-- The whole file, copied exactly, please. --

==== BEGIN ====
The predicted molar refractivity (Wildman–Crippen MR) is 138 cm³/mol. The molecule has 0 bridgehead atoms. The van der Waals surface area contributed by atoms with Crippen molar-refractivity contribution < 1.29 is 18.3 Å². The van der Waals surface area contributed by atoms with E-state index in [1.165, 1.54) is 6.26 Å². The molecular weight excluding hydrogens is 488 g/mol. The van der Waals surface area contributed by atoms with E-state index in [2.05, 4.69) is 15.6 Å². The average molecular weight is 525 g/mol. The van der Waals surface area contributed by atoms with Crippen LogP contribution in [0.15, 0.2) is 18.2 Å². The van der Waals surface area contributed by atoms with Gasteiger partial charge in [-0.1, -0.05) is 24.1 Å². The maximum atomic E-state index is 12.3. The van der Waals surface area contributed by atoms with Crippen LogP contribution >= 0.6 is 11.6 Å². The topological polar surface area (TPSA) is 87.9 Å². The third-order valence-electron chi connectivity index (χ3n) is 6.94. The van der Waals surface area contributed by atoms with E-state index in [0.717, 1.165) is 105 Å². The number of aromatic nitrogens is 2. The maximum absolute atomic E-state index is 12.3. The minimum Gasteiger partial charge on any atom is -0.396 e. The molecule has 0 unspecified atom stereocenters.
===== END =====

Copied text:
The predicted molar refractivity (Wildman–Crippen MR) is 138 cm³/mol. The molecule has 0 bridgehead atoms. The van der Waals surface area contributed by atoms with Crippen molar-refractivity contribution < 1.29 is 18.3 Å². The van der Waals surface area contributed by atoms with E-state index in [1.165, 1.54) is 6.26 Å². The molecular weight excluding hydrogens is 488 g/mol. The van der Waals surface area contributed by atoms with E-state index in [2.05, 4.69) is 15.6 Å². The average molecular weight is 525 g/mol. The van der Waals surface area contributed by atoms with Crippen LogP contribution in [0.15, 0.2) is 18.2 Å². The van der Waals surface area contributed by atoms with Gasteiger partial charge in [-0.1, -0.05) is 24.1 Å². The maximum atomic E-state index is 12.3. The van der Waals surface area contributed by atoms with Crippen LogP contribution >= 0.6 is 11.6 Å². The topological polar surface area (TPSA) is 87.9 Å². The third-order valence-electron chi connectivity index (χ3n) is 6.94. The van der Waals surface area contributed by atoms with E-state index in [0.717, 1.165) is 105 Å². The number of aromatic nitrogens is 2. The maximum absolute atomic E-state index is 12.3. The minimum Gasteiger partial charge on any atom is -0.396 e. The molecule has 0 unspecified atom stereocenters.